3.  This template was created by Bohdan Rohbock and is posted in the Google Docs Template Gallery. 


With this template you can change the expense category in the column headings and they can post an unlimited number of transactions. However, it is not very easy to add more columns because the existing columns are linked. It does have the twelve months already set up for you.

It is important for the client to summarize their cash expenditures. Ideally, they will be able to put them into categories that have been identified. However, if they are going back over the prior year it is highly unlikely they can classify all their cash expenditures. In which case, I usually set up a category for “cash expenditures.” This is an area where the Generation X and Y far excel over the Baby Boomers. I find that Generation X & Y may not even carry much cash. Instead they are using their debit card, which will show up on their bank statements with the identification of what they are spending. For the Baby Boomers, I usually ask them to carry a small pad and write down all their cash expenditures for a month or two so we can get a handle on where they are spending their cash.


Using Personal Finance Software

Of course, it would be much easier to summarize the client’s expenditures with the use of one of the personal financial software options on the market.

1. The starter edition of Quicken normally retails for $40 and will accomplish the task with very little set-up or training time. This is the option I generally make to clients because our staff knows how to use it and they can help the clients in the set up and answer questions if they are stumped. Quicken is very easy to use and complete.

2. Microsoft Money Plus Sunset is also an option.

3. A quick search for “Personal Finance Software” brings up this site:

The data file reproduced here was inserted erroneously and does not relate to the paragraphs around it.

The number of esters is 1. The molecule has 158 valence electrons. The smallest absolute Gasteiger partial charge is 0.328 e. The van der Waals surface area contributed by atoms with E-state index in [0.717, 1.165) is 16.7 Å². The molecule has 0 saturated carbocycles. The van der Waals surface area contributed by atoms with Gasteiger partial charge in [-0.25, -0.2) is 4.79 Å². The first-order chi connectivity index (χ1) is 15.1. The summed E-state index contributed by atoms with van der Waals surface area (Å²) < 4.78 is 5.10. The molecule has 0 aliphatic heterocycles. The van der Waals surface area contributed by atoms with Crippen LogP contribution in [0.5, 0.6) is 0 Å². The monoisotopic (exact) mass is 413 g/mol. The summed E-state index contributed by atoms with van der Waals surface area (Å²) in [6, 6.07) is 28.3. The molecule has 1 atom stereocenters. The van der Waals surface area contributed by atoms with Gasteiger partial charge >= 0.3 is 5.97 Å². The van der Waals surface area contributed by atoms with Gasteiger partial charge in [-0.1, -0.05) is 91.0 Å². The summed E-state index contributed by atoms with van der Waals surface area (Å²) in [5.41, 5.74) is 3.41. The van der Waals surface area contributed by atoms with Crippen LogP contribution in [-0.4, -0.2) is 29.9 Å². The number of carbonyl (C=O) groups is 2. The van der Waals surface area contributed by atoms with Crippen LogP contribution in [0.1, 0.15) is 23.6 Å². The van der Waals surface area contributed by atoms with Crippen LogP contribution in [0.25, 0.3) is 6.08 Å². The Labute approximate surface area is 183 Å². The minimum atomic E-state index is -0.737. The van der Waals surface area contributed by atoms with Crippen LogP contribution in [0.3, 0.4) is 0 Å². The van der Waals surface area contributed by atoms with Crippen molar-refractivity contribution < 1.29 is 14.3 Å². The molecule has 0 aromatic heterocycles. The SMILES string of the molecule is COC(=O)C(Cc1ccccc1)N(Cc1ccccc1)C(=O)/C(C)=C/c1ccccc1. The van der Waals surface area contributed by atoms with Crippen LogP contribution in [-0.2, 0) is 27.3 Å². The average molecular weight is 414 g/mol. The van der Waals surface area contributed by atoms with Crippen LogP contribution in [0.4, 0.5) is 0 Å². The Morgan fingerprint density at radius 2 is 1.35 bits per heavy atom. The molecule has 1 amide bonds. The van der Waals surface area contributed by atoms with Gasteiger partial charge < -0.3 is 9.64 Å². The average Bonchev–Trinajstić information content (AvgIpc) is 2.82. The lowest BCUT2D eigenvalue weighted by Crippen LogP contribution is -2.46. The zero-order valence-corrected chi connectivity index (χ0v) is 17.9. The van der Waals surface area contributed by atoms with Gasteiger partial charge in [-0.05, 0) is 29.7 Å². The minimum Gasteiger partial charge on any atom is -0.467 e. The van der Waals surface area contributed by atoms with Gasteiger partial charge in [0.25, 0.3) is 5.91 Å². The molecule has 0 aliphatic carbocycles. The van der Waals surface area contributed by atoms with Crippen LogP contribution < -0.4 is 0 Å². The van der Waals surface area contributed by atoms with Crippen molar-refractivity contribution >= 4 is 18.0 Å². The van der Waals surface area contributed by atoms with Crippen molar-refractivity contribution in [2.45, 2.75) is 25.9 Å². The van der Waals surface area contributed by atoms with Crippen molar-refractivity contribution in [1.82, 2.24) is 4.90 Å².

This site lists nine different software options (including Quicken) and rates their features. All of these software options are under $60.


Online Options for Personal Finances

What about personal financial sites? For the most part, I agree with Len Penzo who was published by MSN Money on August 17, 2012 in an article titled “A Great Way to Track Expenses.”

“As for keeping tabs on how you spend your money, a panoply of options is available. I realize that many people are initially attracted to sites like Mint.com, and MyBudget-Online because their automation features essentially make the job of tracking your money almost effortless. The trouble is, in the world of personal finance I believe too much automation can be a curse. That's because when money management tools become too user-friendly, a lot of folks have very little incentive to understand the data being made available to them.”

Overall, in the context of an engagement and my request for a simple summary of where they are spending their money, I feel the online options are overkill and for the most part will cost the client more money than the other options.


What to do with this Info?

Almost without exception, when I sit down with the client after the above exercise, as they hand me the summary of their expenses, they will immediately begin to tell me what they have learned about their spending habits. No question, this is an eye-opening exercise for them. But to me the real value is the importance to develop a budget with them based on their priorities and to incorporate things that are important to them.

For example, many people in this part of the country tithe to their church. Yes, I mean they carefully calculate 10% of their income and give that much or more each year. If I used a standardized budget template to build a budget for them it would not be consistent with their core values.

Other factors to consider:

1. Current housing cost. If we determine they are spending too much for their home mortgage or rent, this will take some time and planning to modify.

2. Utilities. Same as the housing costs, if we determine this expense is higher than desired, it will take some time and planning to determine how this can be modified. Some suggestions could be implementing energy efficient modifications, life-style changes or even deciding that this factor may influence item #1.